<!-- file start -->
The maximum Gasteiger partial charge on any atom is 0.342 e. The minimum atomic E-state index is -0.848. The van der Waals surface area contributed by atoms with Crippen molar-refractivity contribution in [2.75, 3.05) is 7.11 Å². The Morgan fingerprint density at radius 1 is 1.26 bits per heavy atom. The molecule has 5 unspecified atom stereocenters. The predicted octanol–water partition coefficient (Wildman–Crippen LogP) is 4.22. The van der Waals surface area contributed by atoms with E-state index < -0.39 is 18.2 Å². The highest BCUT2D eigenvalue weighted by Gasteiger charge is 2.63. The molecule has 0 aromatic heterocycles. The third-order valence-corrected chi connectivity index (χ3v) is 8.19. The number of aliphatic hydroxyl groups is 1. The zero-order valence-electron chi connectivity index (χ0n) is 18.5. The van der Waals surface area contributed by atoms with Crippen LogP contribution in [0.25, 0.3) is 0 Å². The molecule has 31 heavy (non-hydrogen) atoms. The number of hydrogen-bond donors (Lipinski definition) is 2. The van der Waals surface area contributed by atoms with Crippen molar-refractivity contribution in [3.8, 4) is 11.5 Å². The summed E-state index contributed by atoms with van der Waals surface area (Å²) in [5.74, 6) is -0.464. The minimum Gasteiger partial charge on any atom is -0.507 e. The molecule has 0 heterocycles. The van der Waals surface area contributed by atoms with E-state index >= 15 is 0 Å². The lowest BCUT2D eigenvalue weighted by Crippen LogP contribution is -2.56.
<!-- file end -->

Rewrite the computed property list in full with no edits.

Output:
The maximum Gasteiger partial charge on any atom is 0.342 e. The minimum atomic E-state index is -0.848. The van der Waals surface area contributed by atoms with Crippen molar-refractivity contribution in [2.75, 3.05) is 7.11 Å². The Morgan fingerprint density at radius 1 is 1.26 bits per heavy atom. The molecule has 5 unspecified atom stereocenters. The predicted octanol–water partition coefficient (Wildman–Crippen LogP) is 4.22. The van der Waals surface area contributed by atoms with E-state index < -0.39 is 18.2 Å². The highest BCUT2D eigenvalue weighted by Gasteiger charge is 2.63. The molecule has 0 aromatic heterocycles. The third-order valence-corrected chi connectivity index (χ3v) is 8.19. The number of aliphatic hydroxyl groups is 1. The zero-order valence-electron chi connectivity index (χ0n) is 18.5. The van der Waals surface area contributed by atoms with Crippen LogP contribution in [0.25, 0.3) is 0 Å². The molecule has 31 heavy (non-hydrogen) atoms. The number of hydrogen-bond donors (Lipinski definition) is 2. The van der Waals surface area contributed by atoms with Crippen molar-refractivity contribution in [3.8, 4) is 11.5 Å². The summed E-state index contributed by atoms with van der Waals surface area (Å²) in [5.74, 6) is -0.464. The minimum Gasteiger partial charge on any atom is -0.507 e. The molecule has 0 heterocycles. The van der Waals surface area contributed by atoms with E-state index >= 15 is 0 Å². The lowest BCUT2D eigenvalue weighted by Crippen LogP contribution is -2.56.